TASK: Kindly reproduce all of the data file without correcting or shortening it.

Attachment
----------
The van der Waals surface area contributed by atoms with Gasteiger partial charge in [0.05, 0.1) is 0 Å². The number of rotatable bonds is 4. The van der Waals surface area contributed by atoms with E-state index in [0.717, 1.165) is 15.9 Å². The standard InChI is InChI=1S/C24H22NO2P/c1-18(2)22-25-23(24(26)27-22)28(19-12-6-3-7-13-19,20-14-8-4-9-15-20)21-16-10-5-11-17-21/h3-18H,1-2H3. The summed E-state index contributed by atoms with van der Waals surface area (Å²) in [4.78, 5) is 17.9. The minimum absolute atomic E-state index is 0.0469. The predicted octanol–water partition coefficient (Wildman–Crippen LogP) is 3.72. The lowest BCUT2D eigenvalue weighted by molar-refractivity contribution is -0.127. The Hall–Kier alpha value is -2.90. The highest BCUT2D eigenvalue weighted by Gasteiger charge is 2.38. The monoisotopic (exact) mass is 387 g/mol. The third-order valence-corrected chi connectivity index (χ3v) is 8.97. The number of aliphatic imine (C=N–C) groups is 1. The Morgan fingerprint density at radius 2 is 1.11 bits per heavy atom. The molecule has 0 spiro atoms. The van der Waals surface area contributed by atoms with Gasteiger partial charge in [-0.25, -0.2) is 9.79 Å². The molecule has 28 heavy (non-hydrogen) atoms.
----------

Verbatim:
The van der Waals surface area contributed by atoms with Gasteiger partial charge in [0.05, 0.1) is 0 Å². The number of rotatable bonds is 4. The van der Waals surface area contributed by atoms with E-state index in [0.717, 1.165) is 15.9 Å². The standard InChI is InChI=1S/C24H22NO2P/c1-18(2)22-25-23(24(26)27-22)28(19-12-6-3-7-13-19,20-14-8-4-9-15-20)21-16-10-5-11-17-21/h3-18H,1-2H3. The summed E-state index contributed by atoms with van der Waals surface area (Å²) in [4.78, 5) is 17.9. The minimum absolute atomic E-state index is 0.0469. The predicted octanol–water partition coefficient (Wildman–Crippen LogP) is 3.72. The lowest BCUT2D eigenvalue weighted by molar-refractivity contribution is -0.127. The Hall–Kier alpha value is -2.90. The highest BCUT2D eigenvalue weighted by Gasteiger charge is 2.38. The monoisotopic (exact) mass is 387 g/mol. The third-order valence-corrected chi connectivity index (χ3v) is 8.97. The number of aliphatic imine (C=N–C) groups is 1. The Morgan fingerprint density at radius 2 is 1.11 bits per heavy atom. The molecule has 0 spiro atoms. The van der Waals surface area contributed by atoms with Gasteiger partial charge in [-0.25, -0.2) is 9.79 Å². The molecule has 28 heavy (non-hydrogen) atoms.